I skated for years - about a decade - and I totally enjoyed every minute of it. Over that decade, I had one major stack down at Brunswick Heads where the trucks on my board were loose and I took skin off my chin, left shoulder, wrist and the knees; and I had a pebble stuck in my right hand (leaving a hole there once I pulled it out). It was the first day of the school holidays and I also had a 2ltr carton of milk under my arm which lost its label; but the used by date was still intact. When I sat up and looked around, I found everyone staring at me and the owner of the caravan park's daughter laughing at me. I got up, grabbed my board and walked off. It wasn't until later, after Mum accidentally put a bit of rubbing alcohol on my chin (and made me scream so loud my brother came running!) that I realised I had been wearing my only pair of glasses... these were to read, see: prescription glasses. And you can only imagine that I was the last person in that caravan park that night to have a shower! It was around midnight when I went to the showers with Mum and put up with the hot water against my wounds. And I still have the white patches on my knees to show where I stacked it all these years later; however my chin has recovered by the number of freckles that have covered that one up.
In 1996, I had to give up skateboarding for something quite unexpected. I had to get a melanoma taken out of the back of my left thigh; not an experience I wish on anyone. It was a massive operation and the cancer could have killed me if it had been left any longer. However, I have been fortunate enough to not have another show up anywhere else. After I found I couldn't stay on a skateboard, I took up roller blading... I just couldn't stay away from the feeling an extreme sport gave me. I bladed along Southbank and the Kangaroo Point Cliffs, then back to QPAC and back to Dock Street once a week for some years until I stopped driving. I couldn't find a place to blade after that... there wasn't anywhere I could go, so I have my blades in storage with the pads waiting to be use again.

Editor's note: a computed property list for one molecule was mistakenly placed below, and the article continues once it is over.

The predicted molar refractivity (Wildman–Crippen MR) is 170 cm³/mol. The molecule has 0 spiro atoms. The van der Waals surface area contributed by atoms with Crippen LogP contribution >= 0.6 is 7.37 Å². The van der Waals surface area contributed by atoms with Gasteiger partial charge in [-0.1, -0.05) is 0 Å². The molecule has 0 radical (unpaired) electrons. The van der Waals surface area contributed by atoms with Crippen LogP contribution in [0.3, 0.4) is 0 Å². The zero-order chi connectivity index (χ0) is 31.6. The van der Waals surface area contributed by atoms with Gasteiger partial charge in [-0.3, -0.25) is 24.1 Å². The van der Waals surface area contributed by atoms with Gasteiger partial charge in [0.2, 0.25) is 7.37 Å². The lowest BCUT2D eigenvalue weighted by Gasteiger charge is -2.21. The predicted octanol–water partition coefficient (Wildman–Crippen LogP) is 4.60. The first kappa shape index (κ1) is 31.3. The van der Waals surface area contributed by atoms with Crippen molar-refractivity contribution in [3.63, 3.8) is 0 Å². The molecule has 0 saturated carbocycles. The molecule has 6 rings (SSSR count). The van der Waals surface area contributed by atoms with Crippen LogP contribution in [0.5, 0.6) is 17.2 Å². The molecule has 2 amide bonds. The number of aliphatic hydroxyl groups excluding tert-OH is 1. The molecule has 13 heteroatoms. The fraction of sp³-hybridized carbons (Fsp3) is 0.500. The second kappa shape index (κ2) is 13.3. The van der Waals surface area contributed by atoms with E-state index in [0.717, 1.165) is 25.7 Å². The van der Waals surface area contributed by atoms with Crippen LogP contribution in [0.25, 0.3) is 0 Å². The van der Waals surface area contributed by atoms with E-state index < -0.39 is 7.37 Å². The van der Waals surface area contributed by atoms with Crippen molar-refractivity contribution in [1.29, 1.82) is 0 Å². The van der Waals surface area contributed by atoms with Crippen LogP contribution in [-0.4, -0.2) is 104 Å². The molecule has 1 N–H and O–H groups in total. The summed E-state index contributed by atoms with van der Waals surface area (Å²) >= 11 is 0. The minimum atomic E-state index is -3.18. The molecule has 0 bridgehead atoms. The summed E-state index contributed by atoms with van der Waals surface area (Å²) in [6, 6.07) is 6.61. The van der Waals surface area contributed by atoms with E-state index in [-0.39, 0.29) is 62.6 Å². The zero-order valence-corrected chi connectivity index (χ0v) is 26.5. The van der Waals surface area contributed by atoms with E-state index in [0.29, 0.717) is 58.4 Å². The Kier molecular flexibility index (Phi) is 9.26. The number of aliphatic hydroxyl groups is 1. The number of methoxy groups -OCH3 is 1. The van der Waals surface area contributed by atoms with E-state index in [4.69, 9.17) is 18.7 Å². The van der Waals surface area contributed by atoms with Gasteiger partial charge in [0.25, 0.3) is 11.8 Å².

However, I haven't lost my passion for skateboarding. A few years back, I saw a young skater attempting to do an Ollie (an on-board jump) and he kept on falling off. So, seeing I had some time on my hands, I walked over to him and watched what he was doing (and also he was in my unit complex carpark; so why not?). I saw that his technique was all wrong and so I thought to advise him about how to land, his balance and his core muscles. He did as I advised and his Ollie worked on his next jump! He was thrilled! So was I. I asked him if I could have a go... and he said yeah thinking I was going to sit down on it and push myself along (like most girls do). Instead, I jumped on it and skated around the complex like I used to. It felt great to feel the board under my feet again... I hadn't skated in a long time and it was wonderful! By the time I did a loop and stopped about 10 metres from where the young skater was waiting for me, I thought to do a few 360's and see if I could still get it where the pivot didn't touch the ground; but I had lost a lot of form. Damn... anyway, I looked up and saw the kid with his phone and he looked like he had photographed me and was sending it to somebody (this had just come on a cheaper and easier way on mobiles). I had been out of the skating circuit for so long, I couldn't think of who he had sent it to so I panicked a bit and skated up to him as his phone rang and he smiled picking it up. He had a conversation with somebody saying: "Yeah, she's here." and handed me the phone saying it was for me. On the other end was a fellow, skater from the 1980's who had known my brother and me - Gator - who had wondered where I vanished to in the mid-90's. I had to tell him what happened and that what happened was just a fluke. Gator has been keeping a database of all the older skaters so he can keep track of them all. Cool, eh?Well, since then, I've had two other times when younger skaters have recognised me; but it's becoming fewer now. I think it's because there's so many girls on boards now that I'm not that much of a legend, not that new anymore. But when I look back on how hard it was when I started out, I found that it was a very lonely life to be the only female skater here in Logan City... but I did have a lot of fun while doing it.